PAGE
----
It's very cold here, in the 20s, but so far we haven't had any snow that didn't melt right away. Scudder Pond is frozen.

  3. Most of the people I communicate with have said that their experience with colonoscopy was not nearly as nutty as mine. I don't do barbiturates (or most other drugs) well. I'm pretty sensitive and tend to respond in a big way.

  4. Congrats on passing (pun intended) your purge and exam. I agree with you on the vileness of that drink. Just not much fun about that test but so necessary.
    That bear sure seems troublesome. Hope you all never have a face to face.
    Stay warm.

  5. forever or ten years whatever comes first. Since mine was six years ago, I am already beginning to wonder if I'll follow the recommendation of 10 years when all went well. I didn't go under with mine and agree with you, it's quite painful. they didn't give me anything while on the exam table so I heard the gossip and all. Interesting what techs say when they don't think a patient can hear.

    It's been really cold up here too with freezing fog. Some days it lifts and it's sunny but today it stayed gray. The frosting on the trees and bushes almost makes up for it.

  6. I guess I'm one of the lucky ones for whom the test was a relative breeze. Adequately drugged but fully conscious and talking to doc the whole time. But yes, that stuff you must drink - OMG. Sorry to hear you were wrecked for two days after this.


  7. Robin Andrea: Winter has limited my postings, too. Though we go outside, there's not much that changes day to day, and not much to photograph. However, yesterday (Sunday) we had dense fog all day (really unusual) and we went for a walk near the end of the afternoon. We walked at a park where I usually bring my camera but never take a picture, so I didn't bring the camera with me yesterday--only to regret it immediately since there were so many interesting "tree shrouded in fog" images I could have made!

    My wife and I have purchased a house for retirement in the Rocky Mountain foothills of Colorado, and I'll bet there are black bears there. Looks like we won't be feeding birds (which we might not be able to afford once we retire anyway).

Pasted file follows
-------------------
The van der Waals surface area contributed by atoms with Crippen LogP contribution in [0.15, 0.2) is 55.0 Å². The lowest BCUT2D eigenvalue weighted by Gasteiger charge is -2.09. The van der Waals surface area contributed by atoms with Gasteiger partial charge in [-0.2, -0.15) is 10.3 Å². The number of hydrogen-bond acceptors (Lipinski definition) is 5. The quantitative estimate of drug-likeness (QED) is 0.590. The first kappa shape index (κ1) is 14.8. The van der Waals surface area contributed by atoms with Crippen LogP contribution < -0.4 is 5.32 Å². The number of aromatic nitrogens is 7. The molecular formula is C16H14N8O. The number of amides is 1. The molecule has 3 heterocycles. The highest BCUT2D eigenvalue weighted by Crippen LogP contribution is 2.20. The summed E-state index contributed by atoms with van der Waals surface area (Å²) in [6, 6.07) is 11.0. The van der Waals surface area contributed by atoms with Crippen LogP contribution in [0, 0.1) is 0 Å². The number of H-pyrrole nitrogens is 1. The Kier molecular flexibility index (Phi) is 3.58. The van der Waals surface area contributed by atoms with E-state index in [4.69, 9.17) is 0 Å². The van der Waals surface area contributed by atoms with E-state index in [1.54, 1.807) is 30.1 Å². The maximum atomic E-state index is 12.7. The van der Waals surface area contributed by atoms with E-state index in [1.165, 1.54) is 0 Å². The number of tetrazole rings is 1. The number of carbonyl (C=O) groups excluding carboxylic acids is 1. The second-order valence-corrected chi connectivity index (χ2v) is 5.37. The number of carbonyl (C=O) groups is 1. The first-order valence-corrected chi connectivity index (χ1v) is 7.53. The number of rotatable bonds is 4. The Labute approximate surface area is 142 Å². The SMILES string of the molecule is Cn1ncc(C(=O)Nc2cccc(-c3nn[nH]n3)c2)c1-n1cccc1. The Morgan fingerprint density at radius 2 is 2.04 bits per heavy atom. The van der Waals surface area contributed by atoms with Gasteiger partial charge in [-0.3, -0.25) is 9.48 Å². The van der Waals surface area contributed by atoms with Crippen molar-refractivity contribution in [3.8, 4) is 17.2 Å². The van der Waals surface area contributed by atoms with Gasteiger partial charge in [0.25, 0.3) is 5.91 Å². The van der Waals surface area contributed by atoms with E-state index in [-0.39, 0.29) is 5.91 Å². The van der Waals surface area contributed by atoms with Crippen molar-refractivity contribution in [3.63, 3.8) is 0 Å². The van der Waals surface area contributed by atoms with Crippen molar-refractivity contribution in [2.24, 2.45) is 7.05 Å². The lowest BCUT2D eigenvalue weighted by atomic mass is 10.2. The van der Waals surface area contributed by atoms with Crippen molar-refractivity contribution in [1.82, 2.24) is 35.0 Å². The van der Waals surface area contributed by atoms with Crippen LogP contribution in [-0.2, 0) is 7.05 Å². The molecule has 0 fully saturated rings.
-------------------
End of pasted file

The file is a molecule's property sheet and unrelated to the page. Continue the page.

I have a friend who has to bring his bird feeder in each evening or raccoons with get into it. Though it's suspended from a very high tree limb and operated with a rope over a pulley, the wily raccoon manages to bring the feeder up, "hand over hand," to get the seed if my friend doesn't bring the feeder in.

    Grizz over at the "Riverdaze" blog recently reported getting his colonoscopy without any sedation. I've been "out" for all three of mine, though I began to wake up near the end of the second one; the anesthesiologist quickly gave me a bit more and I was out again.

  8. Bears are persistent. An electric fence would probably counter-condition him/her. Having been shocked by electric fences many times in my youth, I can say that it is extremely unpleasant but not really painful.
    I was supposedly out during my colonoscopy, but woke up twice in pain. Billy Connolly is a good antidote for the stress of the procedure though. All through the purge and procedure, I was comparing my experience to his. I couldn't help but laugh about it.
    I just saw some iridescent clouds again today, after several days of being fogged in. I think that low humidity is a requirement here. Don't know why, but whenever I've seen it, it's been a relatively dry day. Have you noticed anything like that?

  9. Sorry Robin, but you do have to have another one in ten years! My prep was mixed with Gatorade and I'll never drink it again. Didn't taste bad, but too much volume.

    Sorry about the bear. It is time for him to be in bed.

  10. Yes, I agree with everyone, it's a thoroughly unpleasant experience. My wife, who had colon cancer about 14 years ago, gets the experience more often, although since she's been OK ever since, not quite as often as immediately after. I had mine, let's see, maybe 10 years ago. Great! Now I need to call the doctor to arrange for some torture.

  11. ... and there I was thinking that image of the bear damage had something to do with the colonoscopy! Welcome back! I have noticed my own reluctance, recently, to engage the blog. May be something to do with winter, hibernation...